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Epileptic Brian Machin, shown playing with his 5-year-old son Rhys, had brain surgery in 2006. He hasn't had a seizure since. (Fernando Morales/The Globe and Mail)
Epileptic Brian Machin, shown playing with his 5-year-old son Rhys, had brain surgery in 2006. He hasn't had a seizure since. (Fernando Morales/The Globe and Mail)

Brain surgery is more than a last resort, epilepsy specialists say Add to ...

Brian Machin had an epileptic seizure as he cuddled his newborn son in his arms. He was sitting in a chair and didn't loosen his grip on baby Rhys, but he and his wife, Cynthia, worried they wouldn't be so lucky next time. His seizures were getting worse and medication wasn't working.

"I remember thinking, 'What have we done?' " Ms. Machin said. "I was afraid, but how could I tell him not to hold the baby?"

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In February, 2006, Mr. Machin had a type of brain surgery that offers relief from seizures for people with drug-resistant epilepsy - and he hasn't had a seizure since. He no longer needs medication and hasn't suffered any memory loss, and not only can he play with Rhys, but he and his wife had a second child.

The problem? While the surgery has an 80-per-cent success rate and could allow thousands of Canadians to live fuller lives - to work and socialize without fear that an electrical storm in their brains will leave them incapacitated - experts say it is one of the most underutilized interventions in modern medicine.

"Patients are told, 'You don't want to go there,' " said Mr. Machin's surgeon, Taufik Valiante, who works at the Krembil Neuroscience Centre at Toronto Western Hospital.

An estimated one in every 100 Canadians suffer from epilepsy, and, of those, roughly one in four has seizures that can't be controlled with antiepileptic drugs. Surgery is an option for as many as half of these people. In Ontario, 10,000 people with epilepsy could benefit from brain surgery, Dr. Valiante said, but only 2 per cent get it. On average, they have been suffering from epilepsy for 22 years.

Many physicians still consider it a last resort, Dr. Valiante said, despite compelling evidence that if someone doesn't respond to two or three types of medication, they should be assessed for surgery.

The situation is similar in the United States and other industrialized countries, said the University of California's John Stern. But it is difficult to understand why.

A number of factors, including human nature, come into play. Some still think of surgery as dangerous, although techniques have improved dramatically. And so many different medications are now available that doctors and patients want to try many combinations and dosages, Dr. Stern said. Cost can also be an issue.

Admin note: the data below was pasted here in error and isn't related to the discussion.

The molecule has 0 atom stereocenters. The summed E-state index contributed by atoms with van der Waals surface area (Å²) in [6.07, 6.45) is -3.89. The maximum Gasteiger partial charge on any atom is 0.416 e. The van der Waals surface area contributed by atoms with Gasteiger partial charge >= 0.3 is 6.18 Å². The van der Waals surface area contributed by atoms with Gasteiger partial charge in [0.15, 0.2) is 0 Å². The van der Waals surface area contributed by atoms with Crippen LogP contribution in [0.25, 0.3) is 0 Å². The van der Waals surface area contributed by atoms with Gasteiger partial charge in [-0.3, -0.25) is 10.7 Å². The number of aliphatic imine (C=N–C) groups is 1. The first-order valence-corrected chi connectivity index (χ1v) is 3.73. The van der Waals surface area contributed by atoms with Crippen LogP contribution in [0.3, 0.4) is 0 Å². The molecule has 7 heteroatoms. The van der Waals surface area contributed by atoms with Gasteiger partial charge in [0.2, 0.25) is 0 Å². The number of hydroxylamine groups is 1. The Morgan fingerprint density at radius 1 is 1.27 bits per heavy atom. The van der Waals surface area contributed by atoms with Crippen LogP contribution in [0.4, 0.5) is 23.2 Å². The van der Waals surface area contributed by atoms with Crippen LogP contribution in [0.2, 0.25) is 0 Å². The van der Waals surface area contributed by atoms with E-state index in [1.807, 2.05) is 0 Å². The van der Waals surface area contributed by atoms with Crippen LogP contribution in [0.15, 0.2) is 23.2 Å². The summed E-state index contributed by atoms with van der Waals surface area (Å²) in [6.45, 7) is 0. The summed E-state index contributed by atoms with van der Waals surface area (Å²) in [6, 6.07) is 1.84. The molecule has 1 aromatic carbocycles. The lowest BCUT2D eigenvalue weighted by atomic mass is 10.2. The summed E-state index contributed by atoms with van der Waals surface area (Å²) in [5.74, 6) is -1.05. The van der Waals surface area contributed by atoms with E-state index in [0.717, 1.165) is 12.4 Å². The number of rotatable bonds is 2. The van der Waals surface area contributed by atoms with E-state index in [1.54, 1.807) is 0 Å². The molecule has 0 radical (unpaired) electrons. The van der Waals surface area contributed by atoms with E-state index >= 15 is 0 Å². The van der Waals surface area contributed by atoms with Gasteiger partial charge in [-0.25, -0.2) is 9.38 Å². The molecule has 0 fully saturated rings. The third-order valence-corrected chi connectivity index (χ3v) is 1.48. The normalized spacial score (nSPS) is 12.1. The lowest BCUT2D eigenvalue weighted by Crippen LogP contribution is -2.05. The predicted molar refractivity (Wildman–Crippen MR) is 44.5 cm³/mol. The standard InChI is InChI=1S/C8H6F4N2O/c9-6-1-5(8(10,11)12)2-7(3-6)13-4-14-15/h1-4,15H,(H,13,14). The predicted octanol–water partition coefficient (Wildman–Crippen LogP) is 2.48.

It requires a team of specialists to screen patients and perform surgery, Dr. Valiante said. The epilepsy unit at Toronto Western has expanded as part of a University Health Network plan to increase services for people with epilepsy. It handles about 50 therapeutic surgeries a year.

To be eligible for surgery, a patient's seizures must originate in one part of the brain, and researchers are developing increasingly sophisticated ways to determine if this is the case. Dr. Valiante and his colleagues use brain imaging as they would a microscope, to probe regions of the brain for damage that signals the source of a patient's seizures.

They have developed a new technique that uses a powerful magnetic resonance imager to look for scarring and shrinkage in a sea-horse-shaped structure in the brain called the hippocampus. About 70 per cent of the operations Dr. Valiante performs every year to treat epilepsy involve removing the hippocampus.

Mr. Machin had his first seizure as an infant and, after his epilepsy worsened a decade ago, he was prescribed 26 different drug regimens. Doctors in his native Saskatchewan told him brain surgery wasn't an option, but after he moved to Toronto in 2003, he learned it was. An MRI showed significant damage to the hippocampus on the left side of his brain.

To confirm all his seizures originated in the same spot, he spent three weeks in an epilepsy monitoring unit, in which electrodes on his scalp tracked the electrical activity of his brain and a video camera recorded his seizures.

Mr. Machin, then 32, had second thoughts about having the operation, which involves a small risk of memory loss, hemorrhage or infection.

"Both Cyndi and I were terrified of possible memory loss," said Mr. Machin, a tax consultant. "It's one of those things … what the stats say really doesn't mean anything; they are removing a piece of your brain. You think about what happens if I can't remember anything after the surgery, or what if the tests weren't 100-per-cent accurate and that is a big memory area, and tons of other things."

Most of his seizures didn't involve losing his balance or falling down. It was more his ability to communicate. "I would say something, but what I wanted to say and what would come out were completely different things," he said.

But the more serious grand mal seizures were coming more frequently, and caused him to lose consciousness.

So he opted for the surgery - which proved so successful that he and his wife decided to have a second child, Kain, now 2. Today, Mr. Machin can wrestle with the boys, toss them in the air, spin them around and even take them swimming.

"I don't have to worry about picking them up, having a seizure and dropping them," he said. "I would strongly recommend that other people look into this opportunity. As you go through the testing, there is no guarantee that it will be right for you, but if you meet the requirements, the benefits are amazing."

Follow on Twitter: @AnneMcIlroy

 

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